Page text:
Environmental groups say they are “encouraged” by the announcement of Gov. Ron DeSantis detailing a major policy order in his first week in office regarding water quality. They say protecting the state’s environment and water quality is critical to maintaining Florida’s thriving economy.
DeSantis released details of the plan Thursday morning.
The executive order, called Achieving More Now For Florida’s Environment, includes a $1 billion increase in funding over the next four years for the restoration of the Everglades and water quality protection.
The proposal also creates a task force that will explore ways to reduce the blue-green algae blooms that have plagued Florida’s waterways.
“Our water and natural resources are the foundation of our economy and our way of life in Florida,” said DeSantis, who has called himself a “Teddy Roosevelt conservationist.” “The protection of water resources is one of the most pressing issues facing our state. That’s why today I’m taking immediate action to combat the threats which have devastated our local economies and threatened the health of our communities.”
The plan won the praises of Audubon Florida.
“It’s only the Governor’s second day in office, and Audubon is encouraged by this move to address Florida’s water crises,” said Sean Cooley, the Florida spokesman for the group. “In Florida, our ecology is our economy, and we must protect the incredible natural resources that make Florida special. Our way of life depends on it.”
The Sierra Club Florida says it is “pleased” that DeSantis chose to make the state’s water problems an immediate and top priority of his administration.
“In his first week in office, Governor DeSantis has done more to address Florida’s water quality crisis than Governor Rick Scott did in eight years,” said Frank Jackalone, Sierra Club Florida Chapter Director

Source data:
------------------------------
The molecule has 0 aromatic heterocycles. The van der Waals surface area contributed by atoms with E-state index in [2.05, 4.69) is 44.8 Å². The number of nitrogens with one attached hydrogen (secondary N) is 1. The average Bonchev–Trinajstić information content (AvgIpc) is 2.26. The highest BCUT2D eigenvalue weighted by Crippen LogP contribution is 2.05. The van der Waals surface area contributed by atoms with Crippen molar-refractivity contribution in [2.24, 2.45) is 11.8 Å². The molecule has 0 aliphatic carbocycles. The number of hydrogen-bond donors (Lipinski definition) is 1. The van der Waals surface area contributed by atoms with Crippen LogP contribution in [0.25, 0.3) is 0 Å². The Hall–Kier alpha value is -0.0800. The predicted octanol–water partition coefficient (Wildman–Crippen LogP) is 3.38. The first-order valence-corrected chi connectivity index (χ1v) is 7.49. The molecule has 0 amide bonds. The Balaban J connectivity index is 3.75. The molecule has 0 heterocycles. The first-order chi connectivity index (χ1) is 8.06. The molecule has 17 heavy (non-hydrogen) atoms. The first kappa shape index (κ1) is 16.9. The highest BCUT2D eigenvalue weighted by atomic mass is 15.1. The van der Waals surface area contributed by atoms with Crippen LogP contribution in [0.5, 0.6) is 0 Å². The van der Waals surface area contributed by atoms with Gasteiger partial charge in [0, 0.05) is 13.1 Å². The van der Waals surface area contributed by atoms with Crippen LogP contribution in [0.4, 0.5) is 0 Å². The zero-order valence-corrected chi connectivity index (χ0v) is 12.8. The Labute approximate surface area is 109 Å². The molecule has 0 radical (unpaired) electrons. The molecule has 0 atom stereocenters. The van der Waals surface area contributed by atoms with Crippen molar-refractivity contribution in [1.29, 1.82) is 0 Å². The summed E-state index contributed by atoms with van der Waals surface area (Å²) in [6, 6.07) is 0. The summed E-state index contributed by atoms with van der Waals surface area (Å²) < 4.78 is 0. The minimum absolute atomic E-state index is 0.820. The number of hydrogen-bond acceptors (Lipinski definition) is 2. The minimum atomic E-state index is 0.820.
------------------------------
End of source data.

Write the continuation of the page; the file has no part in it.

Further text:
Jackalone says the group likes the emphasis DeSantis places on reducing nutrient pollution, but it still has major concerns about water quality issues in Florida. He says the Sierra Club opposes immediate work on what it calls “the poorly designed” Everglades Agricultural Area Reservoir and the failure to address climate change as a contributor to Florida’s water problems.
Under the plan, the state would increase spending on Everglades restoration by $1 billion raising the amount to be spent on the restoration efforts and water quality protection over the next four years to $2.5 billion — the highest level of funding for restoration in Florida’s history, according to the DeSantis administration.
The South Florida Water Management District will be directed to immediately start the next phase of the design of the Everglades Agricultural Area Storage Reservoir Project and ensure the U.S. Army Corps of Engineers approves the project according to schedule.
The Blue-Green Algae Task Force will focus its efforts on expediting progress toward reducing the adverse impacts of blue-green algae blooms over the next five years.
One Democratic legislative leader expressed concern over where the money to fund the policy will come from.
“His order calls for the securing of $2.5 billion over the next four years to invest in Everglades restoration and protecting our water resources, but there is no identification of where that money will come from,” said Sen. Audrey Gibson, D-Jacksonville, the Senate Democratic leader. “Will he turn to the Trump Administration? Or will he be seeking help from the Legislature? Can our state budget handle this increase? Is the plan to cut into other programs to raise the needed funds? Will Floridians lose services in one area to offset the costs for water cleanup?”
The executive order also creates the Office of Environmental Accountability and Transparency. The office will be responsible for organizing and directing scientific research and analysis to ensure that all agency actions are aligned with key environmental priorities.
The plan also calls for the appointment of a Chief Science Officer to coordinate and prioritize scientific data to ensure alignment with current and emerging environmental concerns most pressing to Floridians.